Archive for Battling Butler

How Are We Doing?

Posted in FILM with tags , , , , , , on April 25, 2020 by dcairns

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Checking in with you guys. How’s lockdown treating you?

I can’t complain. A bunch of work has been coming in, which I’ll tell you about nearer release time, so I’ve been oddly busy, and Fiona’s joining in on a forthcoming one so, having finished her work for Edinburgh Film Festival, she’s got a new project to occupy her.

I hadn’t mentioned the appearance of Masters of Cinema’s Buster Keaton, 3 Films, Vol 2. (featuring BATTLING BUTLER, THE NAVIGATOR, SEVEN CHANCES) mostly because I don’t have a copy yet and forgot it was out. I did a video essay for this with Stephen Horne and Imogen Smith which is getting nice reviews. I’m very pleased with it myself.

Also out this week, KWAIDAN features Shadowings, a collaboration between myself, Fiona and Timo Langer, a 35-min video essay burrowing into the film’s origins and creation. If you liked Golem Time… you’ll also like Shadowings. Lots of research for Fiona on this one, and my friend Kiyoyuki Murakami provided invaluable background long-distance from Tokyo so the piece should break new ground in what’s known about Masaki Kobayashi’s masterpiece in the west.

I think both sets are pretty well compulsory viewing and owning for cinephages, or those who have the loot, anyway.

Buster Keaton: 3 Films (Volume 2) (The Navigator, Seven Chances, Battling Butler) Limited Edition Blu-ray

Kwaidan (Masters of Cinema) Limited Edition Blu-ray

The Mothering Sunday Intertitle

Posted in FILM, MUSIC with tags , , , , , , , , , , , , , , , , , on March 15, 2015 by dcairns

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A gentle reminder that the Hippodrome Silent Film Festival will be raging this week in Bo’ness. Among the treats in store is Buster Keaton’s THE NAVIGATOR (screening Saturday), accompanied by maestro Neil Brand upon the piano forte. I hope to be on hand to experience and write about as much of the festivities as possible.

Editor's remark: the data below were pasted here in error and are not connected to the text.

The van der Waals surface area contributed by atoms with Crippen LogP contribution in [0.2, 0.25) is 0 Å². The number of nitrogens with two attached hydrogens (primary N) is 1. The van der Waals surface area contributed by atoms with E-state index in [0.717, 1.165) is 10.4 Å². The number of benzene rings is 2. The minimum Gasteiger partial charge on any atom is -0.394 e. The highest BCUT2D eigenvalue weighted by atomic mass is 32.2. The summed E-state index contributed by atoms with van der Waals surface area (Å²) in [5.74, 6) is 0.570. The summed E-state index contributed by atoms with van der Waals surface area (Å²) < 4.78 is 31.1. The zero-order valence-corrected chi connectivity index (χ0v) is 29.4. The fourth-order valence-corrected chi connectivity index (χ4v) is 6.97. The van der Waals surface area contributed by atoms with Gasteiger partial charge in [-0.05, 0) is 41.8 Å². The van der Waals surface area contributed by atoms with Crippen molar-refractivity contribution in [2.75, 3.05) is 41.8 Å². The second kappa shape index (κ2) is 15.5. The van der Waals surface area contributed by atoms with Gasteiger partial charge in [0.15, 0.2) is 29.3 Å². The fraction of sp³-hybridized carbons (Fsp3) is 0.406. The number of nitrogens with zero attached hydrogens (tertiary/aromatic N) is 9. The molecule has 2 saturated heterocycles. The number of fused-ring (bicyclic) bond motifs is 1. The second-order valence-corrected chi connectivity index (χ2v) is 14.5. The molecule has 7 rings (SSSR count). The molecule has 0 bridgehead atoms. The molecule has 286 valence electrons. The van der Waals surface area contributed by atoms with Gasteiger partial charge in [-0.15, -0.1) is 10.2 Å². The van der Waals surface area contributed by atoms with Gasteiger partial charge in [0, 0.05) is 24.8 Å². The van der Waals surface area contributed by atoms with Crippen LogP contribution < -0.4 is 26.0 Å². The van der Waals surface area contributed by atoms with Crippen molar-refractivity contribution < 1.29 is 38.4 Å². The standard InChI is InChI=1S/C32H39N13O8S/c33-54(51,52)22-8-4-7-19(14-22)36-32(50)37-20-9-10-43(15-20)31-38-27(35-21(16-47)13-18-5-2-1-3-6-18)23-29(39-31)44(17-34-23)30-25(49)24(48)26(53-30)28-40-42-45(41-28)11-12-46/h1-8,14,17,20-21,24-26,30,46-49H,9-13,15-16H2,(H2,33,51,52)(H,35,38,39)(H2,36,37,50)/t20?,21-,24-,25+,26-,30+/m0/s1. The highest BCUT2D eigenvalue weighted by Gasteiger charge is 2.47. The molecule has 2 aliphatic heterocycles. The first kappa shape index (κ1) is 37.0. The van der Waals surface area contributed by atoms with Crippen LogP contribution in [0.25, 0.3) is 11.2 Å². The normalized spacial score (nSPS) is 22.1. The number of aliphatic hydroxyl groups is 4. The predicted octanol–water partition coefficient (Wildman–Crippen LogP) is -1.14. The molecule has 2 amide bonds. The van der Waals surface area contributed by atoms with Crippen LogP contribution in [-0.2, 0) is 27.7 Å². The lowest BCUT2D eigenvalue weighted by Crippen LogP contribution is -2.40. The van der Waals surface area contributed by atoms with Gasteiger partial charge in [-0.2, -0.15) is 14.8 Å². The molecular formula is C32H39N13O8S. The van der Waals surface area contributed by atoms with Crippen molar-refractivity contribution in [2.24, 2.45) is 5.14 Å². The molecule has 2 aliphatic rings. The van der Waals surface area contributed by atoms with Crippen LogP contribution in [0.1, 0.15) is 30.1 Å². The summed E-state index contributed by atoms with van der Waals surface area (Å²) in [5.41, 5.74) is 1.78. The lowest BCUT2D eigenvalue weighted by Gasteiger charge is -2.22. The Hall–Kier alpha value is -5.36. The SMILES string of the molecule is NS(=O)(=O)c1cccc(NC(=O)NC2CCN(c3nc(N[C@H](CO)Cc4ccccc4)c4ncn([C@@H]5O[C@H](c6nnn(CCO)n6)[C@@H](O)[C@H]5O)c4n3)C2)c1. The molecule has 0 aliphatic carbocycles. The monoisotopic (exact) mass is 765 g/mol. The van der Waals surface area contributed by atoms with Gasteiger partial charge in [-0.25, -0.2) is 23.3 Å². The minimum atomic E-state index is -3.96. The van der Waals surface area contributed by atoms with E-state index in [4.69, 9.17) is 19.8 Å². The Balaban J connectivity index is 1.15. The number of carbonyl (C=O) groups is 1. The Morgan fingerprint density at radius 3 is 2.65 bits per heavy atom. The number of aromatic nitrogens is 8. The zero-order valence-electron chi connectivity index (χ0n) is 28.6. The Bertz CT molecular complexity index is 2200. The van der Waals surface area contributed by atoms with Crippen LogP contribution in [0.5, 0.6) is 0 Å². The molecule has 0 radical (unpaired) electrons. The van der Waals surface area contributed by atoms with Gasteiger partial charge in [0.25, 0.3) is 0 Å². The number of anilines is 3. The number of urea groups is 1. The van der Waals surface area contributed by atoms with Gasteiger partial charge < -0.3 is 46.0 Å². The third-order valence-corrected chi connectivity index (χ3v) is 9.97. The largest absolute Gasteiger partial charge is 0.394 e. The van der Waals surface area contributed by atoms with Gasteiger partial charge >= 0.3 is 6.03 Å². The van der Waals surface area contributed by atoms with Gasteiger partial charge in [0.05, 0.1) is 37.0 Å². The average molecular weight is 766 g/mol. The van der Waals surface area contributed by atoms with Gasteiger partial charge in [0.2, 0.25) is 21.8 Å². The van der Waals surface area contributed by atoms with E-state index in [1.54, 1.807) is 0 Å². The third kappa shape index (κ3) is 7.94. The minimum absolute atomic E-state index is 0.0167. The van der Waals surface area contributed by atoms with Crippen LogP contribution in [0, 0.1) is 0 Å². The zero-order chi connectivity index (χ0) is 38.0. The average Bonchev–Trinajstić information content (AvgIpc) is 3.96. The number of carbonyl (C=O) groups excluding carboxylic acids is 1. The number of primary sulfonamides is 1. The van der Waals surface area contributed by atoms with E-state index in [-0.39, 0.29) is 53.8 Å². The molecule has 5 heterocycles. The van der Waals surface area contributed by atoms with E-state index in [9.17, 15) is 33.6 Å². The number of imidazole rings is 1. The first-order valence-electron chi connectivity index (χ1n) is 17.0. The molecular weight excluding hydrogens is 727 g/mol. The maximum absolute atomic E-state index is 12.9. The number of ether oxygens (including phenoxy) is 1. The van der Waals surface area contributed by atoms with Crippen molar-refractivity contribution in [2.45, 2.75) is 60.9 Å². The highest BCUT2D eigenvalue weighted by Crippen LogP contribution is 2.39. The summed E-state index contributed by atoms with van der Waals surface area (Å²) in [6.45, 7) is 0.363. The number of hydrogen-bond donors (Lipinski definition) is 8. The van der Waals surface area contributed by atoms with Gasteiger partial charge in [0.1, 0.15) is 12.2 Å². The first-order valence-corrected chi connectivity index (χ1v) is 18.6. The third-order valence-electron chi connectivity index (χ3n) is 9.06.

I rate THE NAVIGATOR pretty near the top — not as dazzling as SHERLOCK JNR or as plain great as THE GENERAL, but I like how Kathryn McGuire gets to be almost an equal partner in the slapstick. Her character is exactly as helpless as Buster’s, not more helpless in THE GENERAL (“almost aggressively stupid” was Richard Lester’s affectionate description of Marion Mack’s character) or simply competent and attractive as in THE CAMERAMAN.

I’m not going to try to arrange Keaton’s films in definitive order on a Sunday morning, but I would roughly say that the first rank, for me, contains ~

THE GENERAL, SHERLOCK JNR., THE NAVIGATOR, OUR HOSPITALITY

The middle group, which are not to be sneezed at, would be ~

STEAMBOAT BILL JNR, GO WEST, SEVEN CHANCES, THE THREE AGES, THE CAMERAMAN

And the “lesser films” — ones which are still likely to be better than anything else you might see, would be ~

COLLEGE, BATTLING BUTLER, SPITE MARRIAGE

I realize that this is both subjective and impertinent, and that any attempt to say that SEVEN CHANCES or STEAMBOAT BILL JNR is less than great is likely to look philistine. All I mean to say is that they are LESS great than my top four. But I welcome disputes, if you want to make the case for a lower-down title or knock down one of my pantheon. I will say that I’ve only seen BATTLING BUTLER and SPITE MARRIAGE once, and that it’s been a while since I saw THE CAMERAMAN and THE THREE AGES.

We might also attempt a larger project, a ranking of the short films